SHANGHAI, which is hosting the Asia Pacific Economic Cooperation (APEC) summit in October, is also another city that has transformed itself in the last two decades. Today its skyline rivals that of Hong Kong or any Western metropolis. Built from scratch in the last four years is the Pudong New Area, across the Huangpu river. It boasts of its own airport, convention centres, hotels and parks. Yet the city planners were careful to keep its historical heritage intact. The colonial buildings, left behind by the British, the French and the Germans, occupy pride of place along the "bundh" (the river bank).
The Jin Mao Tower, the second tallest building in the world, is located in Pudong. The Pudong area also boasts of the Oriental Pearl television tower, the tallest broadcasting tower in Asia. Today Shanghai is one of the busiest ports in the Asia Pacific Rim. It is the headquarters of many of the giant multinational companies doing flourishing business in China. Giant billboards extolling MNC products dot the broad avenues of the bustling city, considered to be the most cosmopolitan in China.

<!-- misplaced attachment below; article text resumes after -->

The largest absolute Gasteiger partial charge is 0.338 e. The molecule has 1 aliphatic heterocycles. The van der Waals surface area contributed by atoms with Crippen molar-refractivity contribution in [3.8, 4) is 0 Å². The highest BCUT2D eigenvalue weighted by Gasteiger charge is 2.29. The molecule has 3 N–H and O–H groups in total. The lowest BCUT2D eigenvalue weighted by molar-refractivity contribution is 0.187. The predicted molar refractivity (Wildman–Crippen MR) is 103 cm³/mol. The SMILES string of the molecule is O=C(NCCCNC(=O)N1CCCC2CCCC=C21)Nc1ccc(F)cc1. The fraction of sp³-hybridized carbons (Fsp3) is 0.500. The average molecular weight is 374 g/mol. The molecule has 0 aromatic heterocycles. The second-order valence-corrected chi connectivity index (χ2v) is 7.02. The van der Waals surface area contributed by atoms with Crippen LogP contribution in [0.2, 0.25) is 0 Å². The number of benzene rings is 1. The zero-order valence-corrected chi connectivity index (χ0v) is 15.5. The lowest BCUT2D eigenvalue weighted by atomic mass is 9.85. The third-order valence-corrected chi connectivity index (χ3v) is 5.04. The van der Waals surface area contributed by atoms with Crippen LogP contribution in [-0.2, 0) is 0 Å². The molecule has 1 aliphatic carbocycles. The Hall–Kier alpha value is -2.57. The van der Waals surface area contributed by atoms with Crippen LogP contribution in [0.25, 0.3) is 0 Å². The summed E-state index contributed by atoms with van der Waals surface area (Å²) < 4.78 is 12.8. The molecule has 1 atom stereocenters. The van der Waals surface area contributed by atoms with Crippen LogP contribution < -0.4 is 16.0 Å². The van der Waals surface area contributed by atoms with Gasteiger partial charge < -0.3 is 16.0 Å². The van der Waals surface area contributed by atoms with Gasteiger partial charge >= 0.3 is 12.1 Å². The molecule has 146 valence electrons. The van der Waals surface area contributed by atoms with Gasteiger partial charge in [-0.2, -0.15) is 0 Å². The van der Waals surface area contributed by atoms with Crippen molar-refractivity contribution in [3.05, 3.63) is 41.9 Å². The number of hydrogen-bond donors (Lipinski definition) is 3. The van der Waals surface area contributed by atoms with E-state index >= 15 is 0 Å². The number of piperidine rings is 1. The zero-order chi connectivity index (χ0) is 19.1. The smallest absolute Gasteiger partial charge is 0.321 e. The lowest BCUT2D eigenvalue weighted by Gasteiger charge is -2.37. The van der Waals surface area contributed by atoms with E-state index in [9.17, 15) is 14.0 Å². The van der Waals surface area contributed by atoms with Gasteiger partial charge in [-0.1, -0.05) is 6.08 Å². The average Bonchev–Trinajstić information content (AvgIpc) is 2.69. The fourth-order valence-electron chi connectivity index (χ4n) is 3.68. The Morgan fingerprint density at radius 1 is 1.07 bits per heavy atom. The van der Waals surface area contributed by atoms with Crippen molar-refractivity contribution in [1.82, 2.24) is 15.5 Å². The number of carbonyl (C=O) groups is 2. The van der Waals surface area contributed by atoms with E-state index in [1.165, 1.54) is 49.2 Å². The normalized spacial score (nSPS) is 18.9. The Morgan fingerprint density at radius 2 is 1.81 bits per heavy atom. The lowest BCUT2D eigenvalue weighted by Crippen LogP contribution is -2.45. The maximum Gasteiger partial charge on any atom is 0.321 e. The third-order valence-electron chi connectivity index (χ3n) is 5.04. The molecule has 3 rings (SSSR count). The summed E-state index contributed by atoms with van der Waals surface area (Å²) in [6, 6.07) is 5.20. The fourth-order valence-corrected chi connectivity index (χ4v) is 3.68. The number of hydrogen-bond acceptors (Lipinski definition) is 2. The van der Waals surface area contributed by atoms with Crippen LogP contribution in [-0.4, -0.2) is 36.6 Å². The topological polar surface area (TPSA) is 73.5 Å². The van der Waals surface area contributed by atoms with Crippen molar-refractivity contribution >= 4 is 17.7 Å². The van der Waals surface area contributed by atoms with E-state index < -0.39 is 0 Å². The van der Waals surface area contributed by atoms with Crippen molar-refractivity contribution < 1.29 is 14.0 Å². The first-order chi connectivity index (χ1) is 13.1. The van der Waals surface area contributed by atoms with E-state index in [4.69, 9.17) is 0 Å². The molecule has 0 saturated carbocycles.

The city of Shenzhen is yet another illustration of the phenomenal strides China has made. Situated next to Hong Kong, it was a fishing village until the late 1970s. Today it is among the most prosperous cities in China and enjoys one of the highest standards of living. A large portrait of Deng Xiaoping, who initiated China's economic reform measures, adorns the main avenue of the city. The residents of Shenzhen give all credit for the creation of their city to the late leader. "Deng was in his mid-seventies when he came up with the idea of developing Shenzhen into a city. Unlike Chairman Mao, he studied in France and therefore was open to new ideas," said a Shenzhen resident.
In the next five years the Chinese government hopes to develop Shenzhen to the level of Hong Kong. Shenzhen is one of the five successful special economic zones (SEZs) that came up after the economic reforms of the 1970s. "The development of SEZs is an important part of building of socialism with Chinese characteristics," said President Jiang Zemin on the occasion of the city's 20th anniversary, celebrated in November 2000. The SEZs are registering a remarkable 30 per cent average annual growth.